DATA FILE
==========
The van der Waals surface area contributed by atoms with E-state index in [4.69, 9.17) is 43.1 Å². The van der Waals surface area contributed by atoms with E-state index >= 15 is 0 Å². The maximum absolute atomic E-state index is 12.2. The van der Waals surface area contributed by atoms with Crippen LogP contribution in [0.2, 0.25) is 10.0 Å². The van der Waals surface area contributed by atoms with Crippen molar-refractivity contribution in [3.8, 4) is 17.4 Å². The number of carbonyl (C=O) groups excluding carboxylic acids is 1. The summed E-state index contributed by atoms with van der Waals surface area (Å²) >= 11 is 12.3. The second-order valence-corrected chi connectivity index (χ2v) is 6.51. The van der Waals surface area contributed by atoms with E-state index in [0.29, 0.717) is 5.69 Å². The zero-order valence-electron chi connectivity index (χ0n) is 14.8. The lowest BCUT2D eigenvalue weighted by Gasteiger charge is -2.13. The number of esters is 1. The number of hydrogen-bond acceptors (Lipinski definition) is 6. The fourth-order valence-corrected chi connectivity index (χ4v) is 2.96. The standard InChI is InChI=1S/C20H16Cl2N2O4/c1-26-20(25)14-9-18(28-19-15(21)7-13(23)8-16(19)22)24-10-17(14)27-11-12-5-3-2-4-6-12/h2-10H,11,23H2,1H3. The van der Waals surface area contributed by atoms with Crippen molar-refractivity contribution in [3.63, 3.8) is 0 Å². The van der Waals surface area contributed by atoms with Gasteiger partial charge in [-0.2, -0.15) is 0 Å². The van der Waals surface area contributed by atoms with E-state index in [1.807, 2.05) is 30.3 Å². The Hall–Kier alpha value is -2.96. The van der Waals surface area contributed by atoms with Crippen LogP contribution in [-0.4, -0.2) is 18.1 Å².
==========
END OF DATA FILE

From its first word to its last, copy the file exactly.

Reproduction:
The van der Waals surface area contributed by atoms with E-state index in [4.69, 9.17) is 43.1 Å². The van der Waals surface area contributed by atoms with E-state index >= 15 is 0 Å². The maximum absolute atomic E-state index is 12.2. The van der Waals surface area contributed by atoms with Crippen LogP contribution in [0.2, 0.25) is 10.0 Å². The van der Waals surface area contributed by atoms with Crippen molar-refractivity contribution in [3.8, 4) is 17.4 Å². The number of carbonyl (C=O) groups excluding carboxylic acids is 1. The summed E-state index contributed by atoms with van der Waals surface area (Å²) >= 11 is 12.3. The second-order valence-corrected chi connectivity index (χ2v) is 6.51. The van der Waals surface area contributed by atoms with E-state index in [0.29, 0.717) is 5.69 Å². The zero-order valence-electron chi connectivity index (χ0n) is 14.8. The lowest BCUT2D eigenvalue weighted by Gasteiger charge is -2.13. The number of esters is 1. The number of hydrogen-bond acceptors (Lipinski definition) is 6. The fourth-order valence-corrected chi connectivity index (χ4v) is 2.96. The standard InChI is InChI=1S/C20H16Cl2N2O4/c1-26-20(25)14-9-18(28-19-15(21)7-13(23)8-16(19)22)24-10-17(14)27-11-12-5-3-2-4-6-12/h2-10H,11,23H2,1H3. The van der Waals surface area contributed by atoms with Crippen molar-refractivity contribution in [3.63, 3.8) is 0 Å². The van der Waals surface area contributed by atoms with Gasteiger partial charge in [-0.2, -0.15) is 0 Å². The van der Waals surface area contributed by atoms with E-state index in [1.807, 2.05) is 30.3 Å². The Hall–Kier alpha value is -2.96. The van der Waals surface area contributed by atoms with Crippen LogP contribution in [-0.4, -0.2) is 18.1 Å².